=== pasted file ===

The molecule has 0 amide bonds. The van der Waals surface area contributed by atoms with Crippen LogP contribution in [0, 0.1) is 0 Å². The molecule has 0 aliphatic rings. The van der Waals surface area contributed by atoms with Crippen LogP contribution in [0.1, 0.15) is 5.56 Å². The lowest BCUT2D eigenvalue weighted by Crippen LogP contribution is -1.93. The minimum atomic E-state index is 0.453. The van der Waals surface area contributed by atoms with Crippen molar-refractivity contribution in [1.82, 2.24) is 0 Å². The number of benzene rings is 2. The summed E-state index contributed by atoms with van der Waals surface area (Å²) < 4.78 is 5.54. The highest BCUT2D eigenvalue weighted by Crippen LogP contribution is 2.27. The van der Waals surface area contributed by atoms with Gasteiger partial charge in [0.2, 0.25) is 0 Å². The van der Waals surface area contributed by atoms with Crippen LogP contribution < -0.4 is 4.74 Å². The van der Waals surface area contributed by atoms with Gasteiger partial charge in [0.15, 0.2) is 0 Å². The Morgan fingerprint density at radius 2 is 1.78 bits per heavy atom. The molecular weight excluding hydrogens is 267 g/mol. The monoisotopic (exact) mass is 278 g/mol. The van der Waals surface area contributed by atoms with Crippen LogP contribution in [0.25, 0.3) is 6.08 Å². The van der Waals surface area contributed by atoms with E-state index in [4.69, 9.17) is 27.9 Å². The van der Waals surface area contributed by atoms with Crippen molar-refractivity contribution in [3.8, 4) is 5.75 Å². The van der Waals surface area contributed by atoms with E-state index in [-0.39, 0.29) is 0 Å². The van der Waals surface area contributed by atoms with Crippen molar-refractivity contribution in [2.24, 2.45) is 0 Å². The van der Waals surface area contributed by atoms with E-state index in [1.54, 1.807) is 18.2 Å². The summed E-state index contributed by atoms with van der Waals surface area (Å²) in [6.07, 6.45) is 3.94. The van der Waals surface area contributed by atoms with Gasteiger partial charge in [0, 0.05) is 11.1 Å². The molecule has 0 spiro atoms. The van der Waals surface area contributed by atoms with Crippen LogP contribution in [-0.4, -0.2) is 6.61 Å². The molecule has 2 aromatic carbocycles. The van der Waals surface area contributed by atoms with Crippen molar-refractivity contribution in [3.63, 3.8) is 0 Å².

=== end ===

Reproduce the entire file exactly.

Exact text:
The molecule has 0 amide bonds. The van der Waals surface area contributed by atoms with Crippen LogP contribution in [0, 0.1) is 0 Å². The molecule has 0 aliphatic rings. The van der Waals surface area contributed by atoms with Crippen LogP contribution in [0.1, 0.15) is 5.56 Å². The lowest BCUT2D eigenvalue weighted by Crippen LogP contribution is -1.93. The minimum atomic E-state index is 0.453. The van der Waals surface area contributed by atoms with Crippen molar-refractivity contribution in [1.82, 2.24) is 0 Å². The number of benzene rings is 2. The summed E-state index contributed by atoms with van der Waals surface area (Å²) < 4.78 is 5.54. The highest BCUT2D eigenvalue weighted by Crippen LogP contribution is 2.27. The van der Waals surface area contributed by atoms with Gasteiger partial charge in [0.2, 0.25) is 0 Å². The van der Waals surface area contributed by atoms with Crippen LogP contribution < -0.4 is 4.74 Å². The van der Waals surface area contributed by atoms with Gasteiger partial charge in [0.15, 0.2) is 0 Å². The Morgan fingerprint density at radius 2 is 1.78 bits per heavy atom. The molecular weight excluding hydrogens is 267 g/mol. The monoisotopic (exact) mass is 278 g/mol. The van der Waals surface area contributed by atoms with Crippen LogP contribution in [0.25, 0.3) is 6.08 Å². The van der Waals surface area contributed by atoms with E-state index in [4.69, 9.17) is 27.9 Å². The van der Waals surface area contributed by atoms with Crippen molar-refractivity contribution in [3.8, 4) is 5.75 Å². The van der Waals surface area contributed by atoms with E-state index in [-0.39, 0.29) is 0 Å². The van der Waals surface area contributed by atoms with Crippen molar-refractivity contribution in [2.24, 2.45) is 0 Å². The van der Waals surface area contributed by atoms with E-state index in [1.54, 1.807) is 18.2 Å². The summed E-state index contributed by atoms with van der Waals surface area (Å²) in [6.07, 6.45) is 3.94. The van der Waals surface area contributed by atoms with Gasteiger partial charge in [0, 0.05) is 11.1 Å². The molecule has 0 spiro atoms. The van der Waals surface area contributed by atoms with Crippen LogP contribution in [-0.4, -0.2) is 6.61 Å². The molecule has 2 aromatic carbocycles. The van der Waals surface area contributed by atoms with Crippen molar-refractivity contribution in [3.63, 3.8) is 0 Å².